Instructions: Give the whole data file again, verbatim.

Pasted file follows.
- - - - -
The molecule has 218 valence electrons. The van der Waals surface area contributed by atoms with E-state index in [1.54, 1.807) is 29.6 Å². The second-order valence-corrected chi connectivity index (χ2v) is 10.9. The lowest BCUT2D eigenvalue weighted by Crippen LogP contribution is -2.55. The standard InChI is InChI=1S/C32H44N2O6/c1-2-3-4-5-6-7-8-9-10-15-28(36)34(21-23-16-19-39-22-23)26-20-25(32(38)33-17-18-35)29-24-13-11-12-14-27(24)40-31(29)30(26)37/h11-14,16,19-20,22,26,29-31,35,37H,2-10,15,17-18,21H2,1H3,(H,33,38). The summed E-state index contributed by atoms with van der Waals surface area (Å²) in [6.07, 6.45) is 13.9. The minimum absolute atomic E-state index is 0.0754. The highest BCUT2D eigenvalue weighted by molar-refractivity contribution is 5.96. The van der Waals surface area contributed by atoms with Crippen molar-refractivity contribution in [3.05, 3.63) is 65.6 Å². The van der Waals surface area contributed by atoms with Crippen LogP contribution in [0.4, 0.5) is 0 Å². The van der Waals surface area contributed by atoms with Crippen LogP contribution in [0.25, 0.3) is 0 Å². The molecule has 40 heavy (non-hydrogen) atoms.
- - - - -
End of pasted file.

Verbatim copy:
The molecule has 218 valence electrons. The van der Waals surface area contributed by atoms with E-state index in [1.54, 1.807) is 29.6 Å². The second-order valence-corrected chi connectivity index (χ2v) is 10.9. The lowest BCUT2D eigenvalue weighted by Crippen LogP contribution is -2.55. The standard InChI is InChI=1S/C32H44N2O6/c1-2-3-4-5-6-7-8-9-10-15-28(36)34(21-23-16-19-39-22-23)26-20-25(32(38)33-17-18-35)29-24-13-11-12-14-27(24)40-31(29)30(26)37/h11-14,16,19-20,22,26,29-31,35,37H,2-10,15,17-18,21H2,1H3,(H,33,38). The summed E-state index contributed by atoms with van der Waals surface area (Å²) in [6.07, 6.45) is 13.9. The minimum absolute atomic E-state index is 0.0754. The highest BCUT2D eigenvalue weighted by molar-refractivity contribution is 5.96. The van der Waals surface area contributed by atoms with Crippen molar-refractivity contribution in [3.05, 3.63) is 65.6 Å². The van der Waals surface area contributed by atoms with Crippen LogP contribution in [0.4, 0.5) is 0 Å². The van der Waals surface area contributed by atoms with Crippen LogP contribution in [0.25, 0.3) is 0 Å². The molecule has 40 heavy (non-hydrogen) atoms.